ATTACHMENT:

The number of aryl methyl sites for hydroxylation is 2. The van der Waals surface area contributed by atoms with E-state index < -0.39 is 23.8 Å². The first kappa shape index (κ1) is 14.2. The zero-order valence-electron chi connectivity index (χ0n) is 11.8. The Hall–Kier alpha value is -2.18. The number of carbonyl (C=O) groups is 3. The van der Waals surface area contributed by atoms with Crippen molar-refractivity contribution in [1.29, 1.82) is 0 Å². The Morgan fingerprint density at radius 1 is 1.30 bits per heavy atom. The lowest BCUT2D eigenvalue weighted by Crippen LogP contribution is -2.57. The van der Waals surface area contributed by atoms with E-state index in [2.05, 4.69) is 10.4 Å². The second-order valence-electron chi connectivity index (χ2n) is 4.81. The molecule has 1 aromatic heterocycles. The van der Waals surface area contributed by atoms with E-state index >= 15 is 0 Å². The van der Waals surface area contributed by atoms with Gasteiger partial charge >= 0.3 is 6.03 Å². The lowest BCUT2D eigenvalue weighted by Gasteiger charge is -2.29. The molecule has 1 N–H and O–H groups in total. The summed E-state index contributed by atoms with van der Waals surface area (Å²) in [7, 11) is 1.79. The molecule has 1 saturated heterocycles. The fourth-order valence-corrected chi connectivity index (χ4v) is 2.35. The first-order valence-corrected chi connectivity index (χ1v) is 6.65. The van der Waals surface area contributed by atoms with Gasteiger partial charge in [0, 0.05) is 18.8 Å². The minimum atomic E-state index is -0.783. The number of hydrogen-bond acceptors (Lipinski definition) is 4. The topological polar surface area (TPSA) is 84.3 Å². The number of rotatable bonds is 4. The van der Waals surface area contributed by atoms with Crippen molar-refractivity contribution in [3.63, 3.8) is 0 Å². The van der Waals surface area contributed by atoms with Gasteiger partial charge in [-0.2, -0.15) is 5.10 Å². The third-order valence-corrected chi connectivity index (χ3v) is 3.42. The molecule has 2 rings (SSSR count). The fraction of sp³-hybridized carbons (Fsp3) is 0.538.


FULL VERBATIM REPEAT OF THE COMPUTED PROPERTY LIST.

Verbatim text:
The number of aryl methyl sites for hydroxylation is 2. The van der Waals surface area contributed by atoms with E-state index < -0.39 is 23.8 Å². The first kappa shape index (κ1) is 14.2. The zero-order valence-electron chi connectivity index (χ0n) is 11.8. The Hall–Kier alpha value is -2.18. The number of carbonyl (C=O) groups is 3. The van der Waals surface area contributed by atoms with Crippen molar-refractivity contribution in [1.29, 1.82) is 0 Å². The Morgan fingerprint density at radius 1 is 1.30 bits per heavy atom. The lowest BCUT2D eigenvalue weighted by Crippen LogP contribution is -2.57. The van der Waals surface area contributed by atoms with E-state index in [2.05, 4.69) is 10.4 Å². The second-order valence-electron chi connectivity index (χ2n) is 4.81. The molecule has 1 aromatic heterocycles. The van der Waals surface area contributed by atoms with E-state index >= 15 is 0 Å². The van der Waals surface area contributed by atoms with Gasteiger partial charge >= 0.3 is 6.03 Å². The lowest BCUT2D eigenvalue weighted by Gasteiger charge is -2.29. The molecule has 1 N–H and O–H groups in total. The summed E-state index contributed by atoms with van der Waals surface area (Å²) in [7, 11) is 1.79. The molecule has 1 saturated heterocycles. The fourth-order valence-corrected chi connectivity index (χ4v) is 2.35. The first-order valence-corrected chi connectivity index (χ1v) is 6.65. The van der Waals surface area contributed by atoms with Gasteiger partial charge in [0, 0.05) is 18.8 Å². The minimum atomic E-state index is -0.783. The number of hydrogen-bond acceptors (Lipinski definition) is 4. The topological polar surface area (TPSA) is 84.3 Å². The number of rotatable bonds is 4. The van der Waals surface area contributed by atoms with Crippen molar-refractivity contribution in [3.63, 3.8) is 0 Å². The van der Waals surface area contributed by atoms with Gasteiger partial charge in [-0.2, -0.15) is 5.10 Å². The third-order valence-corrected chi connectivity index (χ3v) is 3.42. The molecule has 2 rings (SSSR count). The fraction of sp³-hybridized carbons (Fsp3) is 0.538.